Onshore and offshore vendor partners need to immerse themselves in their client’s organisation cultures to attract, on-board and retain staff who ultimately serve the client’s need.

  1. Really good job descriptions might contain some of the organisation’s culture (in detailing the work environment, the team, future plans and current tasks) and the personal culture attributes (integrity, critical thinking etc.)
  2. Request any other documentation or branding online or offline pieces. What is the brand profile in the market and what is it internally with staff. If a client’s engagement score is high, asking for employee’s top 3 reasons for being highly engaged is an indicator of organisation culture.
  3. Seeing the work enacted at the client’s work site is crucial. I often cringe when I hear that offshore partners have never been to the client’s workplace or met the people actually doing the work onshore.
  4. If it is not possible to do this, listen to recorded calls, skype or phone interview key stakeholders and start to document a profile of the organisation culture.
3. Tailor recruitment and selection activities to the client’s organisation’s culture.

Often onshore and offshore vendor organisations do the research or have the information on the organisation’s culture but then do nothing with it. Often there are barriers impacting consistency in their processes across all clients – tailoring definitely makes it harder to manage.

Where possible and within cost and consistency considerations, tailor, tailor, tailor. Your client will love it and you will hopefully see long run impacts to retention. Use the organisation culture to:

  1. Write the advertisement and be strategic about where to place this ad.
  2. Adjust screening questions and then selection methods, tailor design work sample tests.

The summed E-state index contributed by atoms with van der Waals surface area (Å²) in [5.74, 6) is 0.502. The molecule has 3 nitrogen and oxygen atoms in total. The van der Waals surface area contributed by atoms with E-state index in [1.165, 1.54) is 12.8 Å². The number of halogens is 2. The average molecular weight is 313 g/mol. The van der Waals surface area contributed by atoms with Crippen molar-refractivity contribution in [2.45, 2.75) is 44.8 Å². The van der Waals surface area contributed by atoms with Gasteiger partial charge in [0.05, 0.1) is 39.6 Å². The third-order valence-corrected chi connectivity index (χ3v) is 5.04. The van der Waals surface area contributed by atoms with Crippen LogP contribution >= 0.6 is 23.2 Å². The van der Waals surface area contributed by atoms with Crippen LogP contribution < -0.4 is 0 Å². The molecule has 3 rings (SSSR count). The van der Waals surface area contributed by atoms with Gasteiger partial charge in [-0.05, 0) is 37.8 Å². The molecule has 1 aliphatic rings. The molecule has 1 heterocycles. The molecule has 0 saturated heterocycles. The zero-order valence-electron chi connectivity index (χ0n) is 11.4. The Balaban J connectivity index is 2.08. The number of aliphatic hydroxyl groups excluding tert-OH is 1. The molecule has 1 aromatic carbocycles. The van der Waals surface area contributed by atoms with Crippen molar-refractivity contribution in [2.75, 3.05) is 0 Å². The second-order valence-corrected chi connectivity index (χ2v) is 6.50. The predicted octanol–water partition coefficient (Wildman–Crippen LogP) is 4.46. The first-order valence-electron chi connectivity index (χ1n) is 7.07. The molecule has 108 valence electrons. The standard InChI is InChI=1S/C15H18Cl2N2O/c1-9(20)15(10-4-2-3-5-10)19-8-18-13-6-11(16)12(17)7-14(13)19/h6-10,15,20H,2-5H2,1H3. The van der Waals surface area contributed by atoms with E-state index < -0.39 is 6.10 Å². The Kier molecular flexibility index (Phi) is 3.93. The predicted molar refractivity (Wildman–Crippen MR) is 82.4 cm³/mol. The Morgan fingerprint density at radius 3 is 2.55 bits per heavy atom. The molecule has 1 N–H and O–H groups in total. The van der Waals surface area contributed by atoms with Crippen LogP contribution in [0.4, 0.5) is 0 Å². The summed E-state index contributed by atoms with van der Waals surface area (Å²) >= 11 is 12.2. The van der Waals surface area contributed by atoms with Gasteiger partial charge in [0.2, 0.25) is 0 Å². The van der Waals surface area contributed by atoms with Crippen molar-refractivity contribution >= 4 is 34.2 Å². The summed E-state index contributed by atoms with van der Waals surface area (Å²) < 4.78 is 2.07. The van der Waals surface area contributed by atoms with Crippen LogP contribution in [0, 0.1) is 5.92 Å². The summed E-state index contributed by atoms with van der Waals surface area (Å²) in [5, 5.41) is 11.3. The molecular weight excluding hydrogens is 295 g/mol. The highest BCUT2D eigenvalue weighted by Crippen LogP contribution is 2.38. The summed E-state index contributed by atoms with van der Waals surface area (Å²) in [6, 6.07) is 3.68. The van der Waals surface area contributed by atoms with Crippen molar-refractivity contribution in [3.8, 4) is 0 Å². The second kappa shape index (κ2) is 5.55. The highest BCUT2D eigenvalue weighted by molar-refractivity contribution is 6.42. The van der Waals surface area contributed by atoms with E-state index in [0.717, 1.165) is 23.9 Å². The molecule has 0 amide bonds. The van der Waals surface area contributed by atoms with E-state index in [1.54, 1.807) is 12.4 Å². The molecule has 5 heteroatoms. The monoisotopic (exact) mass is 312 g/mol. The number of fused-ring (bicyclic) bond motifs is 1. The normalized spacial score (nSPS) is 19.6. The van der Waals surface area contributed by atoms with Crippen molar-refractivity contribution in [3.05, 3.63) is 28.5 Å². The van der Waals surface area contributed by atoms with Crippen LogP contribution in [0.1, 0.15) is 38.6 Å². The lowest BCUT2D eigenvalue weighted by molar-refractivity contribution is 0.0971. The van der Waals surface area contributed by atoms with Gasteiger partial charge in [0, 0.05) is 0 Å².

3. Include questions in reference checks that pertain to previous work of candidates – what is the organisational cultural adjustment? If a candidate worked in a highly competitive banking environment with corporate customers, how will they perform in a retail energy consumer environment? Their personal culture needs to be strong to account for the difference.

Offshoring: Improving on National Culture “Fits”

The Accenture study (referenced earlier) refers to creating a collaborative culture, this really means that in an offshoring context both the client and the vendor partner need to come together to reduce the cultural distance between them.

The Cultural Intelligence Centre refers to 4 key capabilities to building cultural competence.

This is an area in a BPO environment that gets little attention and governance. These four capabilities are:

Drive: Both parties need to be motivated to learn how for e.g. business cultures work in the East and the West. They need to be curious.

Knowledge: They then need to acquire the right knowledge about Eastern and Western culture. E.g. not adhering and respecting the complex web of hierarchies in India will not go down well.

Strategy: Each culture needs to have a plan of how to do business with each other, accounting for the cultural differences

Action: The cross cultural knowledge and having a plan means nothing if both parties cannot enact this, e.g. all to often I witness first hand leaders who have been trained but still deliver constructive feedback poorly to Asian partners.

Interestingly enough, an observation is that connecting organisation cultures reduces the cross-cultural differences markedly.

So whether it is onshore or offshore, the labels don’t really matter if there is One Team, One Purpose – united in the accountability of delivering a seamless service and experience to Customers.

It starts with outsource, offshore and onshore partners connecting their organisation cultures and then recruiting, selecting, developing and retaining talent that ‘fits’.

Recommended reading: 7 Lessons from facilitating CX Values and Culture Workshops

Find a list of call centre outsourcers and BPOs where you can search by country and experise in our CX Directory > 

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Div Pillay
About Div Pillay 2 Articles

Div Pillay has 17 years of people experience working with blended models of outsourcing and offshoring across Australia, India, Manila, Malaysia and South Africa.


She has a national culture being Australian with a hybrid of being South African Indian! Her personal culture is one of being inclusive, accountable and customer focused.


Her organisation culture is about harnessing people and their diversity to deliver high performance.